To be honest the thought of watching a film about a woman walking across the Australian outback pulling along four camels wouldn't exactly having me
rushing to buy a ticket at my local cinema, however as the saying goes " never judge a book by its cover".
"Tracks" is without doubt one of the surprise pleasures of the year so far.
"Tracks" tells the true story of Robyn Davidson, a 27 year old Australian woman who in 1977 set out on a solo trek across the Australian desert from Alice
Springs to the Australian west coast, a journey of some 2,700 km. The film is based on her article that she wrote for National Geographic magazine and
which was then expanded into a memoir and it's from this memoir that Curran’s film has been adapted.
The early part of the film centres on Davidson's attempt, over two years, to acquire the camels that she needs to carry her gear on her marathon trek. It's
during this time that she has to give up part of her independence and except funding from National Geographic magazine. Part of the magazine deal is that
she must allow photographer Rick Smolan (Adam Diver) to meet her at various points along her journey in order that he can photograph her and document her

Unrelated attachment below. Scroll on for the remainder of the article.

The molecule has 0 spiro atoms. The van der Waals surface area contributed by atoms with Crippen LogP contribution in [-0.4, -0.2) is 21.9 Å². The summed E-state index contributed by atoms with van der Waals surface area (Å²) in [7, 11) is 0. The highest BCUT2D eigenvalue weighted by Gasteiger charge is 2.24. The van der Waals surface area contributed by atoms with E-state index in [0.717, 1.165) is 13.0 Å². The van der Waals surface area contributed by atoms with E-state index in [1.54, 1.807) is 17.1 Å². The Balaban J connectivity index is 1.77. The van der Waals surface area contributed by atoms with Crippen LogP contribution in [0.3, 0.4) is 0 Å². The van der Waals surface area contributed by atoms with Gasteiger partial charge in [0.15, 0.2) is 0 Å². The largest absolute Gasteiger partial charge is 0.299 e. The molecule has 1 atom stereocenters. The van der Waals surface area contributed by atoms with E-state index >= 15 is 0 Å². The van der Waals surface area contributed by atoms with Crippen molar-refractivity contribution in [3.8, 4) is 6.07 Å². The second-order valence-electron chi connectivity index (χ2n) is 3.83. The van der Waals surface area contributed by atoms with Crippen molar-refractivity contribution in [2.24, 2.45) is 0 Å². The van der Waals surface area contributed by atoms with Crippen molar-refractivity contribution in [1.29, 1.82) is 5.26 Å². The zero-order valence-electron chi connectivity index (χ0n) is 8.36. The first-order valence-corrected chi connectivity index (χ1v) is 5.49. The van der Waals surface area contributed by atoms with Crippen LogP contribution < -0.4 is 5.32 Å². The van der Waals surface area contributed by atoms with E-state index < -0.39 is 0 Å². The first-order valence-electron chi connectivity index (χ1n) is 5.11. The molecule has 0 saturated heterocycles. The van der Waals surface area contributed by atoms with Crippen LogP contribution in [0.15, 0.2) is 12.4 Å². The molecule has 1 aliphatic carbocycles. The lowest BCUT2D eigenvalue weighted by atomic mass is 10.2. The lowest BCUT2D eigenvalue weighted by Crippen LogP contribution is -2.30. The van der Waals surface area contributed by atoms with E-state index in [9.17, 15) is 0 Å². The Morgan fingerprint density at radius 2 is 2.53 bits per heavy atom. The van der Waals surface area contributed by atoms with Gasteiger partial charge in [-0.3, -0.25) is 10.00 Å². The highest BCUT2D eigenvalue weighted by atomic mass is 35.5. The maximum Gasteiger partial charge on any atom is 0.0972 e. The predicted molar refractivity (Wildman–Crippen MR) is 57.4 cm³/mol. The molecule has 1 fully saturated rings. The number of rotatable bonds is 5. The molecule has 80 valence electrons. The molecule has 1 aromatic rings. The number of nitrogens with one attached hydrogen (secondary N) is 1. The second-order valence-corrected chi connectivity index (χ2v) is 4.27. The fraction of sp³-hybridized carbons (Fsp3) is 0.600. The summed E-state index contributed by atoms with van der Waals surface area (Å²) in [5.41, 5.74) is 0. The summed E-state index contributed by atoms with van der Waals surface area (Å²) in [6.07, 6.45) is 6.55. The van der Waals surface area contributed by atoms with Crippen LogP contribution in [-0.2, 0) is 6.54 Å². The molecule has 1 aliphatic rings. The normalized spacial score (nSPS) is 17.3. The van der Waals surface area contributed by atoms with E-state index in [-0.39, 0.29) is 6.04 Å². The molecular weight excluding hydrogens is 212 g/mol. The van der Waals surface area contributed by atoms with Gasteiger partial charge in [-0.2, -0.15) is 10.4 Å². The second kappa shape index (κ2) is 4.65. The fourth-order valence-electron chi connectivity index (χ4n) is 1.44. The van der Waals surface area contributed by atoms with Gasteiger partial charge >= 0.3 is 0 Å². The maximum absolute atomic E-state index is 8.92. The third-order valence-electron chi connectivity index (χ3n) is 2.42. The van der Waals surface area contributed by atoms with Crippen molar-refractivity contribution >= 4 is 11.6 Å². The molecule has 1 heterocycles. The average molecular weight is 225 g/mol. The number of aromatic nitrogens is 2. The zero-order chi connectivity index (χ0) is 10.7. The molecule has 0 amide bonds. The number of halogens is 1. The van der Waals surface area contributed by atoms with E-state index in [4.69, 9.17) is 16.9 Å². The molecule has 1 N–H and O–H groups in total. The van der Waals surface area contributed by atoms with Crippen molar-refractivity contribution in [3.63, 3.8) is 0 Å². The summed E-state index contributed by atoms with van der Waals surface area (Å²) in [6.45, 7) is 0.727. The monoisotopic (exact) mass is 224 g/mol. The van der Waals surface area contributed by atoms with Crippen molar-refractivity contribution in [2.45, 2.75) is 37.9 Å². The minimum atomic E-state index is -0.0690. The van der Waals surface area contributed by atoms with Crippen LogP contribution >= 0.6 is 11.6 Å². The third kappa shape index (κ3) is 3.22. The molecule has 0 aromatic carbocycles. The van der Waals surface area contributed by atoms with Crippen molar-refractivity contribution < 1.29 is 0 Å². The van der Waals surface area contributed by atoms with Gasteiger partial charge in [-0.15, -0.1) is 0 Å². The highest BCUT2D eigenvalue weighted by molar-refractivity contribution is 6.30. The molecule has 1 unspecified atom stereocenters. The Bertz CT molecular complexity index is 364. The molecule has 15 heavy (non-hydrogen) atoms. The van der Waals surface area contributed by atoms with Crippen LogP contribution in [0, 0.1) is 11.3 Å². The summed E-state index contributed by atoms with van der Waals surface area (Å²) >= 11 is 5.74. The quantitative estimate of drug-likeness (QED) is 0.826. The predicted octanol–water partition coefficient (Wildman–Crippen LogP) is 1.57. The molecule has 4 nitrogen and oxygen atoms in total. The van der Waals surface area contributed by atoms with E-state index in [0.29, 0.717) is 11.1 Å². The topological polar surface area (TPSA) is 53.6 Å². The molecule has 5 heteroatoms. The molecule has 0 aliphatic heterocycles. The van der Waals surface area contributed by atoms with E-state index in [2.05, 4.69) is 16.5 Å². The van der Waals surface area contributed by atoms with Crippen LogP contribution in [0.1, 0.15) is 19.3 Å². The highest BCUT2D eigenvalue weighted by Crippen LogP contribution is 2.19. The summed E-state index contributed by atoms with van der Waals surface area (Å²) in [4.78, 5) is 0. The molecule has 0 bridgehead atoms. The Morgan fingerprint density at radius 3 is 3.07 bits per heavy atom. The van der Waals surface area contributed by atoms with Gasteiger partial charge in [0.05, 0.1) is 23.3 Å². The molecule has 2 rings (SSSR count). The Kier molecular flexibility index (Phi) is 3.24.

Once she sets of across the harsh landscape, impressively photographed by Mandy Walker (whose credits, appropriately, include Baz Luhrmann's "Australia"),
against the advice of others, her own family tell her that her adventure can only lead to certain death. Davidson with only four camels and her dog for
company is alone for most of the journey; the only time that she has human companionship is when she meets Smolan or when she is guided across sacred
Aborigine land by an aboriginal elder.
Mia Wasikowska (The Double) gives a fantastic performance and manages to show Davidson as an ordinary woman doing an extraordinary feet. Davidson is a
woman who is driven by her own inner demons and who ultimately, through the journey that she takes, is looking for her own redemption. Wasikowska, a
native Australian herself, is certainly making a name for herself and is becoming one of the standout stars of her generation.
Director John Curran has managed to give us a film that is not only beautiful to look at but is also moving and touching in so many ways. Not to be missed.